All Weather News

Superstorm Sandy Winds Down; Slowly Getting Back to Normal

Wednesday, October 31st, 2012

Thanks to Lyle Ostrow, for sharing this picture of a carved “Frankenstorm” pumpkin. That is one of the more creative pumpkin I’ve ever seen!

Superstorm Sandy: By the Numbers

By The Associated Press

Hurricane Sandy, after killing at least 69 people in the Caribbean, streamed northward, merged with two wintry weather systems and socked the Northeast, mid-Atlantic and Great Lakes with wind, waves, rain and snow. Some figures associated with Sandy’s rampage through the U.S., as of Tuesday evening:

— Maximum size of storm: 1,000 miles across

— Highest storm surge: 13.88 feet, at New York

— Number of states seeing intense effects of the storm: At least 17

— Deaths: At least 55

— Damage: Estimated property losses at $20 billion, ranking the storm among the most expensive U.S. disasters

— Top wind gust on land in the U.S.: 140 mph, at Mount Washington, N.H.

— Power outages at peak: More than 8.5 million

— Canceled airline flights: More than 18,100

— Most rainfall: 12.55 inches, at Easton, Md.

— Most snow: 29 inches, at Redhouse, Md.

— Evacuation zone: Included communities in more than 400 miles of coastline from Ocean City, Md., to Dartmouth, Mass.

Read more HERE:

(Photo Below Courtesy: NASA Satellite)

Updates of Flights

Superstorm Sandy really snarled up air travel. According to there have been nearly 20,000 flights cancelled across the U.S. this week. Most of those cancelled flights have been from LaGuardia, Neward, JFK, Reagan National and

LaGuardia Near 4,000 Flight Cancellations

Thanks to @JetBlue for the picture below. Not sure that the blue thing is a new dock invention… it’s actually the terminal gate to the tarmac! It looks like a lake out there.

Read more on the flight cancellations from HERE:

Limited Subway Service to Resume Thursday

Governor Andrew Cuomo announced Wednesday that the MTA would begin resuming limited service on both Long Island Railroad and Metro-North beginning Wednesday at 2PM. Limited subway service will be restored to 14 of the system’s 23 lines on Thursday. In Manhattan ,service will only be available above 34th Street, with services in Lower Manhattan suspended indefinitely due to flooding and power outages.”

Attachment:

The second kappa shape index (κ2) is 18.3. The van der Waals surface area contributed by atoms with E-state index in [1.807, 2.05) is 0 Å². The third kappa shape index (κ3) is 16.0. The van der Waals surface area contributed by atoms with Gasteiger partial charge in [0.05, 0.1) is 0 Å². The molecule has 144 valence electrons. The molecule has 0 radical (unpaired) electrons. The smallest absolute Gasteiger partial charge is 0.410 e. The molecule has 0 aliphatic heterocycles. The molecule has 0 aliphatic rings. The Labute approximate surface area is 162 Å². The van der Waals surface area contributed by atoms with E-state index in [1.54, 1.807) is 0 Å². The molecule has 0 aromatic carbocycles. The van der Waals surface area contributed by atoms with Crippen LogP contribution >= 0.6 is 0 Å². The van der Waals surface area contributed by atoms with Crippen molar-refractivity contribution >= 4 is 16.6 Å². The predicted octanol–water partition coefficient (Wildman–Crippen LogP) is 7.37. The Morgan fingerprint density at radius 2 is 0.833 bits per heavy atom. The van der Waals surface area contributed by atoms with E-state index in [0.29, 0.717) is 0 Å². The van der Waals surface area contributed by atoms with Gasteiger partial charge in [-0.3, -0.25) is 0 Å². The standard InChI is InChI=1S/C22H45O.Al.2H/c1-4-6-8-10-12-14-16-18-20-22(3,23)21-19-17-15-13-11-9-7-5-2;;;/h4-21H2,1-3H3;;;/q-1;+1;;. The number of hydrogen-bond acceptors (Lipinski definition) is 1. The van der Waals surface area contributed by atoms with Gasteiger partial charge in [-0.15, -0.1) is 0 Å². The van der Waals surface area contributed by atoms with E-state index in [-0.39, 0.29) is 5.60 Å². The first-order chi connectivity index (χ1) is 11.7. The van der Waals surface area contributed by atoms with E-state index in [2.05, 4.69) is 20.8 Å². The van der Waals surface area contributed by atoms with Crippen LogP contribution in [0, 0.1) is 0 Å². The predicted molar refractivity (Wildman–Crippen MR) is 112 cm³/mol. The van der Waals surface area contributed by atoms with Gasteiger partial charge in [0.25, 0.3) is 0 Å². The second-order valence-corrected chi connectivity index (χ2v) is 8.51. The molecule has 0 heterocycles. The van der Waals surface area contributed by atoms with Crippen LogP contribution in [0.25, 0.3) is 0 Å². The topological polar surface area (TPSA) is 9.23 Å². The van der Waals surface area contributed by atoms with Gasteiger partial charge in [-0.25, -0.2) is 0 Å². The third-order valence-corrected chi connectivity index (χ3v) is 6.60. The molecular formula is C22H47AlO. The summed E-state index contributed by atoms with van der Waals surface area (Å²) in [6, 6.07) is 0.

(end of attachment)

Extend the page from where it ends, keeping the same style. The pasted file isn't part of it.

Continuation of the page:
Read more from HERE:

(photo below courtesy: NYGovCuomo)

Back to Business: New York Getting Back on it’s Feet

The New York Stock Exchange will be open Wednesday, while JFK and Newark Airports resume limited service. Still, getting all of the city’s power back on could take days. (Oct. 31)

See the Video HERE:

Bloomberg Rings NYSE Bell

NEW YORK — Mayor Michael Bloomberg has rung Wall Street back to business. Traffic is snarled, subways out of commission, streets flooded and power out in many parts of the city, but the New York Stock Exchange opened without hitch Wednesday after an historic two-day shutdown, courtesy of Hurricane Sandy. Bloomberg rang the opening bell at 9:30 a.m., right on schedule, as stock traders cheered from the iconic trading floor below, falsely rumored to be flooded, but dry Wednesday morning, and festive.”

Read more HERE:

(Photo Courtesy: Dario Cantatore/NYSE Euronext/REUTERS)

Intense Winds & Waves